The ATO recently sent out a warning that it is looking closely at ‘side hustles’ and first-time investors. If you have earned extra income, whether it is a a one-off lump sum, a regular pay check or money from a market stall, then you need to declare it to the tax department.
So, it’s important to take care with your paperwork and record keeping throughout the entire year.
By Jim Vass
Despite all the distraction of Covid, it is business-as-usual at the ATO and its focus this year is on second and third income streams. So, if you have a second job, or you’re driving Uber on the side, have an AirBnb, or make money from Etsy or Amazon, your tax return will be scrutinised.
Additional income needs to be included in your tax return and taxed at your marginal rates. It should be kept in mind that this income is generally not taxed upon receipt so you need to have set aside an amount to cover the tax for the current year.
It is also likely that this income may put you into the ‘pay as you go’ instalment cycle and you will need to pay quarterly instalments during the year based upon what the government perceives your business income to be.
The ATO will be watching what you declare as income, and also any expenses you declare as related to making that money. There will be legitimate deductions, but it’s wise to get professional advice. In fact, a tax agent’s fees are tax deductible in the following year, so there’s no reason not to seek help.
A lot of people have picked up ‘side hustles’ during the pandemic, for some it’s been a matter of making ends meet, but that money still needs to be declared to the tax department accordingly, and appropriately.
If your ‘side hustle’ has the potential to become a legitimate business, then you will also want to get professional advice about set up, tax obligations.
An accountant can help you the right systems in place to make tracking income and expenditure easier at tax time.
You would also be wise to get help, from a business mentor, for example, about how to set up a solid business foundation so you can eventually transition into it, and away from your current job, if that’s the ultimate goal.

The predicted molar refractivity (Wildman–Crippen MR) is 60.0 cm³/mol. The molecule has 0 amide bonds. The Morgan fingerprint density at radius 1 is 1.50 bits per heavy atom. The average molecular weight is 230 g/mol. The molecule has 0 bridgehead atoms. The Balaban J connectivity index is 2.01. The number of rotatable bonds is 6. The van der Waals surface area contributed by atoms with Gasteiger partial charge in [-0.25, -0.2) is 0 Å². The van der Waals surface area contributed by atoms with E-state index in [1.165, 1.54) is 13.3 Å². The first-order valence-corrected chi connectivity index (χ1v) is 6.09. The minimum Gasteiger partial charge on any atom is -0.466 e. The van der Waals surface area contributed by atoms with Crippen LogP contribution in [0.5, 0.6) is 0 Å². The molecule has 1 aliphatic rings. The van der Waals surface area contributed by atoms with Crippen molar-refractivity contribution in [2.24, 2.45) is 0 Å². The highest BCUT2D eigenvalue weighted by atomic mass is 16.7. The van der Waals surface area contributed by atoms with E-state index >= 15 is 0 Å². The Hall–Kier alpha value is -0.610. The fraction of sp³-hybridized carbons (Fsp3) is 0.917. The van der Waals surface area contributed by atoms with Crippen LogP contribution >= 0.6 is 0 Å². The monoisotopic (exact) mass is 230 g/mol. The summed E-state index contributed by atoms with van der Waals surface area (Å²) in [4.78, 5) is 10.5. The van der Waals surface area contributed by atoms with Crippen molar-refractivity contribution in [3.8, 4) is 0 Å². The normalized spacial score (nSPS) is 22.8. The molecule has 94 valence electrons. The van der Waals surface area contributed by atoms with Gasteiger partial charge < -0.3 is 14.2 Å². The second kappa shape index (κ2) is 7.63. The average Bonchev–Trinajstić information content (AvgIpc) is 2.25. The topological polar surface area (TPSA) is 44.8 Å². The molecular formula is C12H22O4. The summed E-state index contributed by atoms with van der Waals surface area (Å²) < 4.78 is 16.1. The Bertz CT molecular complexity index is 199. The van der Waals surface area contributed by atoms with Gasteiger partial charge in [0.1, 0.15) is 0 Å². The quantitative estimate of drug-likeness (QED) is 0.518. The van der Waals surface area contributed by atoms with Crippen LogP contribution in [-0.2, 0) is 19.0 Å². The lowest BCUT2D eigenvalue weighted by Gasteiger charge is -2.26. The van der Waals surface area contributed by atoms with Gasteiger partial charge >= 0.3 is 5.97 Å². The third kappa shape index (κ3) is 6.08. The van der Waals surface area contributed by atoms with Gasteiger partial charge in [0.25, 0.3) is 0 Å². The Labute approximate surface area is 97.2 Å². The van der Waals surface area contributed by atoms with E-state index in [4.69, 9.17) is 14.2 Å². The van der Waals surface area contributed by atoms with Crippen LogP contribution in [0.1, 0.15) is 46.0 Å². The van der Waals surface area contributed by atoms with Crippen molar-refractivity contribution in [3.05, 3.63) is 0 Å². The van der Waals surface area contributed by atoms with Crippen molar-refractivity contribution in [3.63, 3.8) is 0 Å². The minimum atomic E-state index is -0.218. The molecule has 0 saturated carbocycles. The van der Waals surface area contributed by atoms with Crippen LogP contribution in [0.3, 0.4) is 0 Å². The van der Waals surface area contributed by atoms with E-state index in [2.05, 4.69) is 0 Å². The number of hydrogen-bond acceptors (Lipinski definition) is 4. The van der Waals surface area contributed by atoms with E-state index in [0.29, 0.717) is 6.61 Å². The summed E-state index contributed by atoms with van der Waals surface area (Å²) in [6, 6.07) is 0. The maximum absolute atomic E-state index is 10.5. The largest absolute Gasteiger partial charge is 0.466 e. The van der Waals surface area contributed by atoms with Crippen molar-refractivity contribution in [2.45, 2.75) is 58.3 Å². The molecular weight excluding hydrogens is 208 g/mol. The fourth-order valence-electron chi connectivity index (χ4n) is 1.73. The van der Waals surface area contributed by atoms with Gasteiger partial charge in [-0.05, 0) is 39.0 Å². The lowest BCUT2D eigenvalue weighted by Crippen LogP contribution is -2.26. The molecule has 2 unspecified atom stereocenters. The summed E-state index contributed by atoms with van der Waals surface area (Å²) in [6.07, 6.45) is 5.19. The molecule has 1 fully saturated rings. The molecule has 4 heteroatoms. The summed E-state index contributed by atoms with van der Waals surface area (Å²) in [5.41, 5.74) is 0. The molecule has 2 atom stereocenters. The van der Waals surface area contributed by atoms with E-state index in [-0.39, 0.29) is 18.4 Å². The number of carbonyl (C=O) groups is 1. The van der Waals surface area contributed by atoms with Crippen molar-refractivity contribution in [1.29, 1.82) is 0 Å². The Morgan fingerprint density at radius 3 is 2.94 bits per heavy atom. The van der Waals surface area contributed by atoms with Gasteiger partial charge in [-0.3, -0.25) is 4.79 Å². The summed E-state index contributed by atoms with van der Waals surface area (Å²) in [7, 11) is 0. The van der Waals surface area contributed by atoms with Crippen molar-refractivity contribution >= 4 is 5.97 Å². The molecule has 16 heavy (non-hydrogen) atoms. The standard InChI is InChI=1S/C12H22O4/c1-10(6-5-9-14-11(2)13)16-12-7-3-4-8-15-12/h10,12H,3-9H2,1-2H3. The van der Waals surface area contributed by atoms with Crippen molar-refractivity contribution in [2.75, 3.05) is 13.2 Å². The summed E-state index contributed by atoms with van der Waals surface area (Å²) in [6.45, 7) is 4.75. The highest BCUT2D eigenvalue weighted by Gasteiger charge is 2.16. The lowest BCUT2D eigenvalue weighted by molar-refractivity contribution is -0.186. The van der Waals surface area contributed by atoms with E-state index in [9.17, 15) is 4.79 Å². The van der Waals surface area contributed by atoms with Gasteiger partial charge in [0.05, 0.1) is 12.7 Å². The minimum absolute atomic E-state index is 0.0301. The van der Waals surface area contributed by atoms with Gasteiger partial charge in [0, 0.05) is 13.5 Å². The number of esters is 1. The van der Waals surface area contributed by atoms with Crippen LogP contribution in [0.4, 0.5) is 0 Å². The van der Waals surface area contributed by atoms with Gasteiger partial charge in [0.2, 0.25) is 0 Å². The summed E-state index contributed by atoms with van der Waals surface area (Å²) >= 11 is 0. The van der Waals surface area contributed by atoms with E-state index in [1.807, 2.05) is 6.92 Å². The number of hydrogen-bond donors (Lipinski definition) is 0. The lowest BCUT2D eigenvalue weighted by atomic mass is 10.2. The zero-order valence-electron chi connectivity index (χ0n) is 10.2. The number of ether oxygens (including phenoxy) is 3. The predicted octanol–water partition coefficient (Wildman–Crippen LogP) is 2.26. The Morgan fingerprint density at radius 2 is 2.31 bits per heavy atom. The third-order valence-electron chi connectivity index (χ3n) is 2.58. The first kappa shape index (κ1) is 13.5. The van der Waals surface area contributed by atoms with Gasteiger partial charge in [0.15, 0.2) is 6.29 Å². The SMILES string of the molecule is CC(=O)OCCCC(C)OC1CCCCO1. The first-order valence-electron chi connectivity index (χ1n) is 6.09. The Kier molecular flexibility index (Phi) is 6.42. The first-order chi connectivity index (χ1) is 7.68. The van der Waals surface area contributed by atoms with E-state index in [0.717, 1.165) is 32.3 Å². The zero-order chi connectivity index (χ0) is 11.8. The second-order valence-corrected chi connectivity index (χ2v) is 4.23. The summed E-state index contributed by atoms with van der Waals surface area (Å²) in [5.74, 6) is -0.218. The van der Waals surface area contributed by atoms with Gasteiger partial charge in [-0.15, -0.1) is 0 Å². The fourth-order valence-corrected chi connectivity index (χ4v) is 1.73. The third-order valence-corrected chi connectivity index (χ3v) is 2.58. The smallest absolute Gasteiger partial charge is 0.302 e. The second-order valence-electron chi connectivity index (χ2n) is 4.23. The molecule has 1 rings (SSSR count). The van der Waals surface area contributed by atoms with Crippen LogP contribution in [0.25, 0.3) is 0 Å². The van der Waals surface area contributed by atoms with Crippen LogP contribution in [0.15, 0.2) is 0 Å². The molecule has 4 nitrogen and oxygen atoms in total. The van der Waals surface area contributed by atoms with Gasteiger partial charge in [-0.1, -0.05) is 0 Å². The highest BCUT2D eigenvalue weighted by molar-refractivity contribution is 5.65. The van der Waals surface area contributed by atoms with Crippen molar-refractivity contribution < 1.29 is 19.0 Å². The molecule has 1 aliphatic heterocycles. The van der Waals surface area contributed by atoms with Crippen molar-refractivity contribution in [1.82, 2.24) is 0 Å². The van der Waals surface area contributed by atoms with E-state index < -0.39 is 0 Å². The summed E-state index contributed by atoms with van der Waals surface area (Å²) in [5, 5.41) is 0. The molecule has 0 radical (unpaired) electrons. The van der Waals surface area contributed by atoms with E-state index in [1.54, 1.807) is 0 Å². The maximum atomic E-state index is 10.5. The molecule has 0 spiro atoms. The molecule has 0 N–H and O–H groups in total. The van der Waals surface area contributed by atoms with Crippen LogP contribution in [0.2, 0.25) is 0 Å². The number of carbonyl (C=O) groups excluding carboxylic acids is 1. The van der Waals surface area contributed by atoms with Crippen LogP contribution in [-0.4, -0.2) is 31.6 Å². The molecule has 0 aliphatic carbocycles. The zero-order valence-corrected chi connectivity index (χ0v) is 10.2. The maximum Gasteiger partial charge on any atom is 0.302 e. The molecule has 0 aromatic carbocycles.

A record number of people are using apps and other online platforms to invest in stocks, exchange-traded funds (ETFs), cryptocurrencies etc, and the capital gains from these investments must also be declared in your annual tax return.
While you should proceed with caution when it comes to go-it-alone investing. I recommend you read our article about the experience of some of those investors who got caught up in the GameStop rush earlier this year, and the article about the rise of Financial Influencers on Social Media…
But if you’re prepared to take the risks, then it can be an interesting pastime. One thing you need to be aware of is that you cannot claim ‘paper losses’ — falls in value if you continue to own the stock. If you sell at a loss, then you can, if they satisfy the ATO’s non-commercial losses rules.
Tax is complicated. Tax around second income streams, particularly investments, is even more so. It’s possible too, that when you’ve declared everything, you could find yourself with a bigger tax bill than usual, but a tax agent can help you set up a payment plan with the ATO.
At ATB we have financial planning expertise to help you build wealth, accounting and tax specialists and business mentors. If you find yourself in any of the situations mentioned here, then we’re here to help. Contact us.
This article is not intended to be taxation advice.
You should always seek advice from a professional about your own personal circumstances.